Addressing International Workers’ Day, the economy ministry said in a statement that thanks to tax cuts and pay rises, working in Hungary was becoming increasingly worthwhile.
Since 2010, the jobless rate has fallen by two-thirds to a historic low and real wages have been growing for over five consecutive years, the ministry said.
Thanks to a wage agreement signed between representatives of the government and businesses in 2016, similarly to last year, the minimum wages for both skilled and unskilled workers rose by more than 10 percent at the beginning of 2018.
In addition to working on reaching full employment, the government’s goal is to ensure that workers feel the effects of Hungary’s economic growth, the ministry said.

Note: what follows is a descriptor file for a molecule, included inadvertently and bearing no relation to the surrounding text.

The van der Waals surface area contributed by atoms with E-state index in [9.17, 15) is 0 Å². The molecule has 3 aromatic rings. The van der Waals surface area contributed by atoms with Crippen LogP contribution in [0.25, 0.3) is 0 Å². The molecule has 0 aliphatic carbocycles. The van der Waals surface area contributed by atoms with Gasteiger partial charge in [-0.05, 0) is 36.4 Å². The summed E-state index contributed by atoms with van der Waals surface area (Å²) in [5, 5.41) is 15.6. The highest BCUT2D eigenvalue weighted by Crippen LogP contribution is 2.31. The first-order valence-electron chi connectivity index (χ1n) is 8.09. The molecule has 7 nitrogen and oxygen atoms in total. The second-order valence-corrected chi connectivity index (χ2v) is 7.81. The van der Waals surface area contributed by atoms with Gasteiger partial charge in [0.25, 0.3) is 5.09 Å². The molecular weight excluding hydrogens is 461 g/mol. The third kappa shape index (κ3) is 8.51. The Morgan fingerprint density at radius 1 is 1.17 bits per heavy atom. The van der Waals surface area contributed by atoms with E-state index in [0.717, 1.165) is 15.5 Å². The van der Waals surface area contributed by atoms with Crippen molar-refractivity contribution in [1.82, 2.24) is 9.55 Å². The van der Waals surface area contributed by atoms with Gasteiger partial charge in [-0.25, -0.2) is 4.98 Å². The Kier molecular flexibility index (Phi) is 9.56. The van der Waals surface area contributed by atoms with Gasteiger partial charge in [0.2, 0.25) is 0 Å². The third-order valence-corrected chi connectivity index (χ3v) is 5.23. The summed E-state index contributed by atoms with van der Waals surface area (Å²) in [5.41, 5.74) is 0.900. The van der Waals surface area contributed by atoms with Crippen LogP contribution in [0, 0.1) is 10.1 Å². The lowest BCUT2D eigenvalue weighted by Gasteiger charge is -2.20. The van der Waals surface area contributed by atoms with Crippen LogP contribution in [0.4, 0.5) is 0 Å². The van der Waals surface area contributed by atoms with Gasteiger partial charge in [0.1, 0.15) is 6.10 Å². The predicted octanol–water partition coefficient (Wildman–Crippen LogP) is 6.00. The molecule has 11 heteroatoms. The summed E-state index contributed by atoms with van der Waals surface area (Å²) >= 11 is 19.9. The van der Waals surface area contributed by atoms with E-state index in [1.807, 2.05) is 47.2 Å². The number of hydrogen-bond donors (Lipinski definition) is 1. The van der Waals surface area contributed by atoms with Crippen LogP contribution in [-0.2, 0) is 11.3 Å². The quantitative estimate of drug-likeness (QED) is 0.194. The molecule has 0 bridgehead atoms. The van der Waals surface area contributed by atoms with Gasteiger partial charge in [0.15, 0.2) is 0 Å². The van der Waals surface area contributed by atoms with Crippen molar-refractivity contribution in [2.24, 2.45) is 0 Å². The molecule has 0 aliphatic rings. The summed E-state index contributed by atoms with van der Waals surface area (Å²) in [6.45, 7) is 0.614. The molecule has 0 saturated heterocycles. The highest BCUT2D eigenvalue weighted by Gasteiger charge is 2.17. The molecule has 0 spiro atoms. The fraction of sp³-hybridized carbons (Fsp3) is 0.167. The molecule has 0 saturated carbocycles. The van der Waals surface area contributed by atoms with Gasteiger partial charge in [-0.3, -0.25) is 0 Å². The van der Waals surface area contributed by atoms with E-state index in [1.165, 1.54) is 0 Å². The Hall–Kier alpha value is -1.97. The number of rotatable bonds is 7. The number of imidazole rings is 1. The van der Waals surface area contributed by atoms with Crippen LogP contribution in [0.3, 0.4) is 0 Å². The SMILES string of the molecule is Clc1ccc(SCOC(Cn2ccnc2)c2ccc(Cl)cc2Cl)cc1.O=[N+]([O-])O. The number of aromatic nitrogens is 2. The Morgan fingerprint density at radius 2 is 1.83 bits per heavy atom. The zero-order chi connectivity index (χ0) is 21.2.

At the beginning of 2018, net wages calculated excluding family benefits were 56 percent higher compared with early 2010. At the same time, real wages rose by more than 32 percent and by more than 38 percent including family benefits over the past eight years, the statement said.
Hungary’s GDP growth rate of above 4 percent suggests that wages are likely to continue growing in the coming period, leading to increased employment and a continued steady rise in living standards, the ministry added.
Featured image: MTI